Then I must have thread, and hairs green and small,
With mine Angling-purse, and so you have all.

But you must have all these tackling, and twice so many more, with which, if you mean to be a fisher, you must store yourself; and to that purpose I will go with you either to Mr. Margrave, who dwells amongst the booksellers in St. Paul's Church-yard, or to Mr. John Stubbs, near to the Swan in Golding Lane; they be both honest men, and will fit an Angler with what tackling he lacks.

VEN. Then, good Master, let it be at — , for he is nearest to my dwelling, and I pray let's meet there the 9th of May next about two of the clock; and I'll want nothing that a fisher should be furnished with.

PISC. Well, and I'll not fail you, God willing, at the time and place appointed,

VEN. I thank you, good Master, and I will not fail you. And, good Master, tell me what baits more you remember, for it will not now be long ere we shall be at Tottenham High Cross; and when we come thither I will make you some requital of your pains, by repeating as choice a copy of verses as any we have heard since we met together; and that is a proud word, for we have heard very good ones.

PISC. Well, Scholar, and I shall be then right glad to hear them. And I will, as we walk, tell you whatsoever comes in my mind, that I think may be worth your hearing. You may make another choice bait thus: Take a handful or two of the best and biggest wheat you can get; boil it in a little milk, like as frumity is boiled; boil it so till it be soft, and then fry it very leisurely with honey and a little beaten saffron dissolved in milk; and you will find this a choice bait, and good I think for any fish, especially for Roach, Dace, Chub, or Grayling: I know not but that it may be as good for a River-Carp, and especially if the ground be a little baited with it.

And you may also note, that the spawn of most fish is a very tempting bait, being a little hardened on a warm tile, and cut into fit pieces. Nay, mulberries and those blackberries which grow upon briers be good baits for Chubs or Carps: with these many have been taken in ponds, and in some rivers where such trees have grown near the water, and the fruit customarily dropped into it. And there be a hundred other baits, more than can be well named; which, by constant baiting the water, will become a tempt­ ing bait for any fish in it.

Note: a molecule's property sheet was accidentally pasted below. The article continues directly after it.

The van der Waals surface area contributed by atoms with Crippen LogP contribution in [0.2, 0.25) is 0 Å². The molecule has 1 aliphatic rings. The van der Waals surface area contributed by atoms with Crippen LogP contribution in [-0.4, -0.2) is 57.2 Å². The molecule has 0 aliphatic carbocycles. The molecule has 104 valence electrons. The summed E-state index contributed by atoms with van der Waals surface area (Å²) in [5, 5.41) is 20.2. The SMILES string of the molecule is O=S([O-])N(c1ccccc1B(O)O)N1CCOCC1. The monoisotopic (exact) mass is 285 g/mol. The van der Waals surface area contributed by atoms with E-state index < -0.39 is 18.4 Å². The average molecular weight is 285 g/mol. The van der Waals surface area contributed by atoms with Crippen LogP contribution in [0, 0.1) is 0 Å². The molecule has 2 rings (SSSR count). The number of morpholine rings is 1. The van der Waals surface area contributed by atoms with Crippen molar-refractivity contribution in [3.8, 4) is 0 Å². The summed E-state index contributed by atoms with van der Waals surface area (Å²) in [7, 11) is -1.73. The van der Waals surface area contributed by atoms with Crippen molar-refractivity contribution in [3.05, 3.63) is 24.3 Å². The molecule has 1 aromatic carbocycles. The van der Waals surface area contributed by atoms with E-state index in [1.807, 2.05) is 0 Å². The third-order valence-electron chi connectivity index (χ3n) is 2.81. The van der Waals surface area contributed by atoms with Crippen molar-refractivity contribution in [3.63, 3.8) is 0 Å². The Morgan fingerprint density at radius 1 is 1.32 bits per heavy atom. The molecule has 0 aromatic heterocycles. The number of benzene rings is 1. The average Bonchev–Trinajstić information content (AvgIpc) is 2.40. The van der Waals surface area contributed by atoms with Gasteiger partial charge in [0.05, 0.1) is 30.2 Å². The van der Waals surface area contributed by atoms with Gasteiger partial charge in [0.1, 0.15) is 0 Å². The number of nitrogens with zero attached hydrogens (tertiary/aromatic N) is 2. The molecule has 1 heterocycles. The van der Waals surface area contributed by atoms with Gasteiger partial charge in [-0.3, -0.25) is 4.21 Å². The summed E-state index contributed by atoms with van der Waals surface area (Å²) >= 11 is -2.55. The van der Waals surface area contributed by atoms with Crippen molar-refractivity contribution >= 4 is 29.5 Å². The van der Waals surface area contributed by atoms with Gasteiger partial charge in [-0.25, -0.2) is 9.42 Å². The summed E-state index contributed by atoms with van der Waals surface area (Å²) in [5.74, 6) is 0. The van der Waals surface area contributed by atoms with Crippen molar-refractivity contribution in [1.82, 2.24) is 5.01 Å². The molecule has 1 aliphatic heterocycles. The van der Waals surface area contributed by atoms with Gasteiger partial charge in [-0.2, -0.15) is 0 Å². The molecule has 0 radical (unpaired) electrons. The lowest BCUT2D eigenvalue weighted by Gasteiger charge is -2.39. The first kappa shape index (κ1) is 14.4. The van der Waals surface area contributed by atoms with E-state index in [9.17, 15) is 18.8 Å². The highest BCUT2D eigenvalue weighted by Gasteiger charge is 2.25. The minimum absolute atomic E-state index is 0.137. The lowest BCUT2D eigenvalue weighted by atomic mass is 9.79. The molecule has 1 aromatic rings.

Yon are also to know, that there be divers kinds of Cadis, or Case-worms, that are to be found in this nation in several distinct counties, and in several little brooks that relate to bigger rivers: as namely, one Cadis called a Piper, whose husk or case is a piece of reed about an inch long, or longer, and as big about as the compass of a two-pence. These worms being kept three or four days in a woollen bag with sand at the bottom of it, and the bag wet once a day, will in three or four days turn to be yellow; and these be a choice bait for the Chub or Chavender, or indeed for any great fish, for it is a large bait.

There is also a lesser Cadis-worm, called a Cock-spur, being in fashion like the spur of a cock, sharp at one end, and the case or house in which this dwells is made of small husks, and gravel, and slime, most curiously made of these, even so as to be wondered at; but not to be made by man, no more than a kingfisher's nest can, which is made of little fishes' bones, and have such a geometrical interweaving and connection, as the like is not to be done by the art of man. This kind of Cadis is a choice bait for any float-fish; it is much less than the Piper-Cadis, and to be so ordered; and these may be so preserved, ten, fifteen, or twenty days, or it may be longer.